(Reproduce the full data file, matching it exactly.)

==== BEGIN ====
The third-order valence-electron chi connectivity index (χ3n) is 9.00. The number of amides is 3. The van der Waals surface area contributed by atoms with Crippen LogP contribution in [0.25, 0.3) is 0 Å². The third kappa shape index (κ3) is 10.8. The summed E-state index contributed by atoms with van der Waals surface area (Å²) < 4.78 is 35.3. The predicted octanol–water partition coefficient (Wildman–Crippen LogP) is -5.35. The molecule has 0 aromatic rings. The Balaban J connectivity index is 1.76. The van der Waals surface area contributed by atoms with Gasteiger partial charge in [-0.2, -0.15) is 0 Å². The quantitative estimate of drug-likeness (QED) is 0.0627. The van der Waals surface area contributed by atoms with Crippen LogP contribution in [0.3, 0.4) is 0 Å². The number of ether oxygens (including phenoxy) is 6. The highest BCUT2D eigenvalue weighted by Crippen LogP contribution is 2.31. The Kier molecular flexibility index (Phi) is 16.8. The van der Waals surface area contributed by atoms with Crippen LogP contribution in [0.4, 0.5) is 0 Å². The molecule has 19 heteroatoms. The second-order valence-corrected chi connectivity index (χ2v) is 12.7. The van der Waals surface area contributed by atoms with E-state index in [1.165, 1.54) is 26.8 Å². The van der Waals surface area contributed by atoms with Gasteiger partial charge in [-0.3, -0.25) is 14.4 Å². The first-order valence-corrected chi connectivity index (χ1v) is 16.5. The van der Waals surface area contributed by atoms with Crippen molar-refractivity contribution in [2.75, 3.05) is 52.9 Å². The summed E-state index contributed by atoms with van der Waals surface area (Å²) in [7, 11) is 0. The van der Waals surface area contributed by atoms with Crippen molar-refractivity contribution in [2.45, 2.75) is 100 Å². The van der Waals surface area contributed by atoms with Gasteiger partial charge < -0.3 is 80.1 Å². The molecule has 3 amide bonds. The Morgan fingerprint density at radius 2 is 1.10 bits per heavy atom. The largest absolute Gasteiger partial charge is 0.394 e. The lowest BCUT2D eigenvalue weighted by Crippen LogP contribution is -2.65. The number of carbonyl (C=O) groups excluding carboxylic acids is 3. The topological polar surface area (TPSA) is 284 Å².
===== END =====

The third-order valence-electron chi connectivity index (χ3n) is 9.00. The number of amides is 3. The van der Waals surface area contributed by atoms with Crippen LogP contribution in [0.25, 0.3) is 0 Å². The third kappa shape index (κ3) is 10.8. The summed E-state index contributed by atoms with van der Waals surface area (Å²) < 4.78 is 35.3. The predicted octanol–water partition coefficient (Wildman–Crippen LogP) is -5.35. The molecule has 0 aromatic rings. The Balaban J connectivity index is 1.76. The van der Waals surface area contributed by atoms with Gasteiger partial charge in [-0.2, -0.15) is 0 Å². The quantitative estimate of drug-likeness (QED) is 0.0627. The van der Waals surface area contributed by atoms with Crippen LogP contribution in [0.3, 0.4) is 0 Å². The number of ether oxygens (including phenoxy) is 6. The highest BCUT2D eigenvalue weighted by Crippen LogP contribution is 2.31. The Kier molecular flexibility index (Phi) is 16.8. The van der Waals surface area contributed by atoms with Crippen LogP contribution in [0.4, 0.5) is 0 Å². The molecule has 19 heteroatoms. The second-order valence-corrected chi connectivity index (χ2v) is 12.7. The van der Waals surface area contributed by atoms with E-state index in [1.165, 1.54) is 26.8 Å². The van der Waals surface area contributed by atoms with Gasteiger partial charge in [-0.3, -0.25) is 14.4 Å². The first-order valence-corrected chi connectivity index (χ1v) is 16.5. The van der Waals surface area contributed by atoms with Crippen molar-refractivity contribution in [2.75, 3.05) is 52.9 Å². The summed E-state index contributed by atoms with van der Waals surface area (Å²) in [7, 11) is 0. The van der Waals surface area contributed by atoms with Crippen molar-refractivity contribution in [2.45, 2.75) is 100 Å². The van der Waals surface area contributed by atoms with Gasteiger partial charge < -0.3 is 80.1 Å². The molecule has 3 amide bonds. The Morgan fingerprint density at radius 2 is 1.10 bits per heavy atom. The largest absolute Gasteiger partial charge is 0.394 e. The lowest BCUT2D eigenvalue weighted by Crippen LogP contribution is -2.65. The number of carbonyl (C=O) groups excluding carboxylic acids is 3. The topological polar surface area (TPSA) is 284 Å².